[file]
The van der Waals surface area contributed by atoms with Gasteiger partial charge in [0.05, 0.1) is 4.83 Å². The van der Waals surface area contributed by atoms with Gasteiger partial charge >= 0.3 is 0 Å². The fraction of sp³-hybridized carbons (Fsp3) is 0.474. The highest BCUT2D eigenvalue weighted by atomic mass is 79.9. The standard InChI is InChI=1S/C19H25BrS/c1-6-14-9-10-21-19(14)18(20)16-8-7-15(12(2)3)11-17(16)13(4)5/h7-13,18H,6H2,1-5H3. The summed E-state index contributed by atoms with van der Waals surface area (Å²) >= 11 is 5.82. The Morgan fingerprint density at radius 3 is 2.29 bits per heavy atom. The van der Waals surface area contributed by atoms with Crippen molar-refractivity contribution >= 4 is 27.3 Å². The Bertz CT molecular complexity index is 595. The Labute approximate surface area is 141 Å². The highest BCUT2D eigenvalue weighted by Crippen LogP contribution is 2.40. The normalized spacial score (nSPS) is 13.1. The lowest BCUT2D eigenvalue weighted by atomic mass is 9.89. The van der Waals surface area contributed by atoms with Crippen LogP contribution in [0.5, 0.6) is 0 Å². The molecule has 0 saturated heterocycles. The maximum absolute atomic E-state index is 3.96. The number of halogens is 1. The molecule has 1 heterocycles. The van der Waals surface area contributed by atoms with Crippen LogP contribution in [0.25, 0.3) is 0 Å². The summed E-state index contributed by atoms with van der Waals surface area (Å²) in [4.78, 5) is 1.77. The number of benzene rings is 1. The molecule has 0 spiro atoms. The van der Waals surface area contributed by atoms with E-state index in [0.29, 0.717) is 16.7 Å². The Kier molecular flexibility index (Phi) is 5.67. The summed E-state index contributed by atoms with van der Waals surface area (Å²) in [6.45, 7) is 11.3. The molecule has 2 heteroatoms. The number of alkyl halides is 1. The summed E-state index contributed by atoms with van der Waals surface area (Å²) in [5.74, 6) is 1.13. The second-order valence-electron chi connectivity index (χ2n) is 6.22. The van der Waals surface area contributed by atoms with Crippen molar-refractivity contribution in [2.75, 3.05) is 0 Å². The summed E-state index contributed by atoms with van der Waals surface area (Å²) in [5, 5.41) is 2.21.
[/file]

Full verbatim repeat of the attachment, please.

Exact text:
The van der Waals surface area contributed by atoms with Gasteiger partial charge in [0.05, 0.1) is 4.83 Å². The van der Waals surface area contributed by atoms with Gasteiger partial charge >= 0.3 is 0 Å². The fraction of sp³-hybridized carbons (Fsp3) is 0.474. The highest BCUT2D eigenvalue weighted by atomic mass is 79.9. The standard InChI is InChI=1S/C19H25BrS/c1-6-14-9-10-21-19(14)18(20)16-8-7-15(12(2)3)11-17(16)13(4)5/h7-13,18H,6H2,1-5H3. The summed E-state index contributed by atoms with van der Waals surface area (Å²) >= 11 is 5.82. The Morgan fingerprint density at radius 3 is 2.29 bits per heavy atom. The van der Waals surface area contributed by atoms with Crippen molar-refractivity contribution >= 4 is 27.3 Å². The Bertz CT molecular complexity index is 595. The Labute approximate surface area is 141 Å². The highest BCUT2D eigenvalue weighted by Crippen LogP contribution is 2.40. The normalized spacial score (nSPS) is 13.1. The lowest BCUT2D eigenvalue weighted by atomic mass is 9.89. The van der Waals surface area contributed by atoms with Crippen LogP contribution in [0.5, 0.6) is 0 Å². The molecule has 0 saturated heterocycles. The maximum absolute atomic E-state index is 3.96. The number of halogens is 1. The molecule has 1 heterocycles. The van der Waals surface area contributed by atoms with Crippen LogP contribution in [0.25, 0.3) is 0 Å². The summed E-state index contributed by atoms with van der Waals surface area (Å²) in [4.78, 5) is 1.77. The number of benzene rings is 1. The molecule has 0 spiro atoms. The van der Waals surface area contributed by atoms with E-state index in [0.29, 0.717) is 16.7 Å². The Kier molecular flexibility index (Phi) is 5.67. The summed E-state index contributed by atoms with van der Waals surface area (Å²) in [6.45, 7) is 11.3. The molecule has 2 heteroatoms. The number of alkyl halides is 1. The summed E-state index contributed by atoms with van der Waals surface area (Å²) in [5.74, 6) is 1.13. The second-order valence-electron chi connectivity index (χ2n) is 6.22. The van der Waals surface area contributed by atoms with Crippen molar-refractivity contribution in [2.75, 3.05) is 0 Å². The summed E-state index contributed by atoms with van der Waals surface area (Å²) in [5, 5.41) is 2.21.